• garnet says:

        One could also make an assumption that Casey might have been involved in the picture taking. The photo is not a classic arm’s length type, so unless they had just happened to take a tripod along, it must have been taken by someone….Casey was with them so he would be the most logical trigger person.

      • Ernie Davis says:

        I always imagined that was the case, Casey as photographer, grumbling about lady feelings and mixing peanut-butter and chocolate and Sarah justifying it as necessary for their cover and with both Chuck and Sarah secretly enjoying torturing Casey just a bit.

      • garnet says:

        I’ll be honest and say that I think they just had the shot “done” and it may not have even seemed important at the time, but it did take on a life of it’s own, and I like the idea of Casey being tortured by having to take the picture.
        The only concern with this view, is that it would have taken some careful footwork on the part of Sarah, and to a lesser extent Chuck, to avoid letting Casey know that things were getting somewhat out of hand. So I wonder if Sarah would have been OK with Casey taking what seems to be more than a cover picture…..I don’t suppose that Roan,,,no, no way!

      • atcDave says:

        Yeah I think Casey was the photographer. I can imagine Sarah selling the idea as “good for the cover”. Yet Chuck and Sarah were apparently able to relax and just have fun, surely with Casey grumbling. This is only a couple months before Sarah was able to admit to her v-log that she loved Chuck, so I’m thinking she was maybe starting to come to grips with it that day. Maybe that’s why the photos stayed special to her.

  9. aerox says:

    Is it me, or does Sarah/Yvonne look a bit like a squirrel in that last picture?

  10. ww1posterfan says:

    Okay, what struck me most about this arc was how intensely vested Sarah was in the relationship and loyal to Chuck. While she was always the most reticent about verbalizing her feelings, what little she did have to say and her actions always spoke volumes about her extreme devotion and love for Chuck and how well she knew him on certain levels:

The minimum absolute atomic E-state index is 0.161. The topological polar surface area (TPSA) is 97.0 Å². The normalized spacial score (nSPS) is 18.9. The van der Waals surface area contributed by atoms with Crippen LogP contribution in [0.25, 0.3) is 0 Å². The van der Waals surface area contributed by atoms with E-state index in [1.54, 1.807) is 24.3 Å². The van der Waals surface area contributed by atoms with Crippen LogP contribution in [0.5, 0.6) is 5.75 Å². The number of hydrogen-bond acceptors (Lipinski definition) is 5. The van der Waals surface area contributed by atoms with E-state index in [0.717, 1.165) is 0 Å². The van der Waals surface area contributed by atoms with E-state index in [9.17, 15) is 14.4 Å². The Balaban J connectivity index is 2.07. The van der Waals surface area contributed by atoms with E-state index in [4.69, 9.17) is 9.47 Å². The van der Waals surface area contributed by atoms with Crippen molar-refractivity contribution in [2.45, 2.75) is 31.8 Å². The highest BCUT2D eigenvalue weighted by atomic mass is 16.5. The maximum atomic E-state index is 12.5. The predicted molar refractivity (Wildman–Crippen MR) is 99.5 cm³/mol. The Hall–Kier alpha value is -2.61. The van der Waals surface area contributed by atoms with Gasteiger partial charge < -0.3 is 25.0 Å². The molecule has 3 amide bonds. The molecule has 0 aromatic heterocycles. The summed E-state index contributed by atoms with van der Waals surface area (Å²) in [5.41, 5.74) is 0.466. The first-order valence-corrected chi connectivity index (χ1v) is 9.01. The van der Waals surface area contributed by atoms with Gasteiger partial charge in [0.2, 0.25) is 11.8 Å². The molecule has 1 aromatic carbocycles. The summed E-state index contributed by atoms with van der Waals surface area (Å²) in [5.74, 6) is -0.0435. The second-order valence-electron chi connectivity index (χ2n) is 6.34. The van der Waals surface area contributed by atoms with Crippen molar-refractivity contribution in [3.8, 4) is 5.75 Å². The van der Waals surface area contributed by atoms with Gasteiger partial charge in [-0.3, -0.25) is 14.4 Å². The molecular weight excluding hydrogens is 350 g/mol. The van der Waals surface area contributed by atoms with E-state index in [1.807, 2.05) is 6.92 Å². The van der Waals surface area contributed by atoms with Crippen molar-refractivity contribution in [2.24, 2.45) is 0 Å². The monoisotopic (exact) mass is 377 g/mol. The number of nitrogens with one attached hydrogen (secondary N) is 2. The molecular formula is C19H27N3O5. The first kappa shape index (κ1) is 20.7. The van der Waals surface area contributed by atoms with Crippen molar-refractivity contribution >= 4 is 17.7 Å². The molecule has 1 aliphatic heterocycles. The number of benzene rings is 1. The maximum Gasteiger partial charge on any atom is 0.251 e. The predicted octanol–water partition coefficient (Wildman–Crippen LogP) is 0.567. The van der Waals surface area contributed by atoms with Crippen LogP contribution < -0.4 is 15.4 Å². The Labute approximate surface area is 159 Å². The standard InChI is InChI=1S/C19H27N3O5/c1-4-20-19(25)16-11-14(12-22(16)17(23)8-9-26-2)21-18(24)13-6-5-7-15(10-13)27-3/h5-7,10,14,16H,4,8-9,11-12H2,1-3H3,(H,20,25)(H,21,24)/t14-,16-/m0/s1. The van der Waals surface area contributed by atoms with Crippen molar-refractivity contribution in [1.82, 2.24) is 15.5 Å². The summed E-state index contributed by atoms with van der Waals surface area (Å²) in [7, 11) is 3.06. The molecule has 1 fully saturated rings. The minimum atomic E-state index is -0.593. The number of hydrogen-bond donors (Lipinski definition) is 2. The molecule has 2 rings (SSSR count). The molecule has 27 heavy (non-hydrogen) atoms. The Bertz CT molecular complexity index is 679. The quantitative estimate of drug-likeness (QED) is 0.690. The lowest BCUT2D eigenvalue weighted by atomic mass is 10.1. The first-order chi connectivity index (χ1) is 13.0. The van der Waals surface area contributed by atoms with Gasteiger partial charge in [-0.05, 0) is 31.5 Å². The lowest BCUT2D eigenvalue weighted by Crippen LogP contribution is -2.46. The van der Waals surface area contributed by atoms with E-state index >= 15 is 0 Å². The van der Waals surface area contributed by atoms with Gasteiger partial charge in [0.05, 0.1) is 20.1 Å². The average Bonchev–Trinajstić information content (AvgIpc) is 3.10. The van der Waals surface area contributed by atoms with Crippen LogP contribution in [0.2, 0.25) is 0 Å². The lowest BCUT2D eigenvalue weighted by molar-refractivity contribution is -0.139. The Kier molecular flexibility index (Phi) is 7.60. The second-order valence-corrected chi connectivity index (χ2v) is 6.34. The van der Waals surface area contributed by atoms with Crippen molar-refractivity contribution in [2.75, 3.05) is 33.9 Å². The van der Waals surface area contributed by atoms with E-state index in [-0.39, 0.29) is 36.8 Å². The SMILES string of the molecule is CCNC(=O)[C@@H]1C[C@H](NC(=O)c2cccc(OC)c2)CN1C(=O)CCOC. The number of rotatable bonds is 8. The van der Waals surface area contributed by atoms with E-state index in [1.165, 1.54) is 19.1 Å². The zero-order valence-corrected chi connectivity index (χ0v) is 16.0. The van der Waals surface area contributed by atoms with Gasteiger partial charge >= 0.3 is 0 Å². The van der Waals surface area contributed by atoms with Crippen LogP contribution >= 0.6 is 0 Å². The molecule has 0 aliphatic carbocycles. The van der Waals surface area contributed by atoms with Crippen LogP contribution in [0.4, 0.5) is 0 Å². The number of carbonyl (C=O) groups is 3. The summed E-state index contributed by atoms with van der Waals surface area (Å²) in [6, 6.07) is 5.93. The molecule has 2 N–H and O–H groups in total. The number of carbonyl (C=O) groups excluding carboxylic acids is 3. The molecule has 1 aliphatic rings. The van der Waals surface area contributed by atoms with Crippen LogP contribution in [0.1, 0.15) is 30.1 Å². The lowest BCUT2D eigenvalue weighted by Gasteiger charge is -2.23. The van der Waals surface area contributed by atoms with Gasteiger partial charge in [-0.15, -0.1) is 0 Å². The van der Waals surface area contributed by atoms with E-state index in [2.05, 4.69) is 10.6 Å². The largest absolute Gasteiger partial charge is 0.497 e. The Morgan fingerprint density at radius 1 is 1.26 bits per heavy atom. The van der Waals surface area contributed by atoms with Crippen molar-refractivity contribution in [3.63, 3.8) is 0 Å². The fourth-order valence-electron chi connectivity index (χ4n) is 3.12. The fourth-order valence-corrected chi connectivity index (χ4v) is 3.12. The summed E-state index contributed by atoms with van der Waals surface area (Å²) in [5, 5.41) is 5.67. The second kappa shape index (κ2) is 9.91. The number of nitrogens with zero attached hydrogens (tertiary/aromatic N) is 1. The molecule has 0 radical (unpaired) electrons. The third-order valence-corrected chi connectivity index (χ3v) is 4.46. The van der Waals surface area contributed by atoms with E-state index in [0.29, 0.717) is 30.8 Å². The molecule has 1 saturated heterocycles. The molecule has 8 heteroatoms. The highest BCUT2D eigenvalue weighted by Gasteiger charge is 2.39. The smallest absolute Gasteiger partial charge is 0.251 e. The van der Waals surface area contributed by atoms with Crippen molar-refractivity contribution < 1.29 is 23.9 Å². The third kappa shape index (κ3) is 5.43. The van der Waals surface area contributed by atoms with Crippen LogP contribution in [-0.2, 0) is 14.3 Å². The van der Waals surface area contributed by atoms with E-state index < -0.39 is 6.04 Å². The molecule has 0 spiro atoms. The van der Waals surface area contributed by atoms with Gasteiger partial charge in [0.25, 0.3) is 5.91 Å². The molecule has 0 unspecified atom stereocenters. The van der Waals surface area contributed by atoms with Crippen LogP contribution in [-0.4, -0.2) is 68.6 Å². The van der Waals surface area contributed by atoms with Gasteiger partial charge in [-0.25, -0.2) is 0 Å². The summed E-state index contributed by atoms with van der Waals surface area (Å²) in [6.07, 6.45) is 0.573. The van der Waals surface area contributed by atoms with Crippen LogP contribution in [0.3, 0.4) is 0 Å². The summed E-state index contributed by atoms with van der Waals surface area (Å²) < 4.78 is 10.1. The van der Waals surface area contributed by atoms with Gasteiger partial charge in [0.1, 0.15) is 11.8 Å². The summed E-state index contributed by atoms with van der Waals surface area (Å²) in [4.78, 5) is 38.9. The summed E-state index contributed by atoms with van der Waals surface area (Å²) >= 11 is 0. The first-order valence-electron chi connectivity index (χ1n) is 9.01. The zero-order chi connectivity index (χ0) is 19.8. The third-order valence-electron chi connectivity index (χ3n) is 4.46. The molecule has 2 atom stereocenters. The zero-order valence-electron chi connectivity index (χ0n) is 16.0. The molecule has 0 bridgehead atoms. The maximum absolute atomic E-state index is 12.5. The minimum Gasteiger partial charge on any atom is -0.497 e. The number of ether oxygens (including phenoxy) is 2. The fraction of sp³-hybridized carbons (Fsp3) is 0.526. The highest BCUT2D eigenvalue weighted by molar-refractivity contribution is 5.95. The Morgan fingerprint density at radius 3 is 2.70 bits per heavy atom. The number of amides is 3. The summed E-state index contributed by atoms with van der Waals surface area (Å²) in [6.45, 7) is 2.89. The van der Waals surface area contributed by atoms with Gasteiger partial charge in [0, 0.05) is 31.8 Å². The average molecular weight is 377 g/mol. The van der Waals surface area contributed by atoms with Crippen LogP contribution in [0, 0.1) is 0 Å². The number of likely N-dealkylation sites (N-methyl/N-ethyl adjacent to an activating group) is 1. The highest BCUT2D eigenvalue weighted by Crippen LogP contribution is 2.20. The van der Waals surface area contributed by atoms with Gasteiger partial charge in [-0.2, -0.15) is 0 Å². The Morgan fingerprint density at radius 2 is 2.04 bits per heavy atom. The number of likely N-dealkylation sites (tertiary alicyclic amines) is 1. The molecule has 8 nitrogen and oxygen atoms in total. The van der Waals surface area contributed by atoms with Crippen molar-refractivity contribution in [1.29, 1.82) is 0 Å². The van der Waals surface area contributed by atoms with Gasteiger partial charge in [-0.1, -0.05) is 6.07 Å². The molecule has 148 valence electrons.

Marlin: Arguing with Casey about how to break the news to him re: not finding the Fulcrum mole. Ready to draw her weapon on Longshore. “He’s my guy.” “He has me!” “Save you later.”

    First Date: The willingness to go on a date. “Yeah, you are (fantastic).” Her epic anguished “Nooo” and battle with Colt. She obviously accepted a second date with Chuck because that’s why she showed up at the apartment when she let him know about the cipher being a Trojan and Graham being killed.

    Seduction: one of the sexiest kisses ever on the small screen. Sarah continuously reinforcing to Roan that Chuck was fully capable of seducing Sasha Banachek using his own charm all the while denying she had fallen prey to it.

    Break-up: To me the truly pivotal scene is the one where she leaves Bryce to go after Chuck to protect the “asset” that results in her injury –Bryce is pretty livid and reminds her she is going “off mission”. She clearly puts saving Chuck and ensuring his safety first, apparently in direct violation of typical spy protocol which was to secure the chip with the DNI info. I also found this to be an interesting comparison and contrast to how she and Casey had already developed their partnership arrangement. Casey always understood very early on that “the asset’s ” safety and well-being was Sarah’s #1 priority and her purview. In Marlin, Casey tells Sarah he’ll take care of the mole, you go get the “asset.” This played itself out over and over again.

    As for Casey’s growth, I was most struck by his pretty aggressive lobbying for Chuck during First Date—“the results speak for themselves”….”demonstrated value as analyst” ….”served his country with honor.” He was clearly uncomfortable with Chuck thanking him for keeping him safe all the while oblivious to the death sentence getting ready to be levied- Casey genuinely appeared to be struggling with guilt about his impending Kill order. He had certainly developed a grudging respect for Chuck by this point in time, and I think a fondness. I also find it interesting that Casey knew Sarah was compromised from Truth on and seemed very aware they were in love (“….love is for suckers.” “Where’s Sarah?” “Sucker.”-Cougars) He could have brought in a 49B at any time, but he didn’t. I don’t know when he started rooting for them or when he decided a compromised Sarah was still better than a by the book agent, but as Ernie pointed out by Colonel he was fully on Team Bartowski.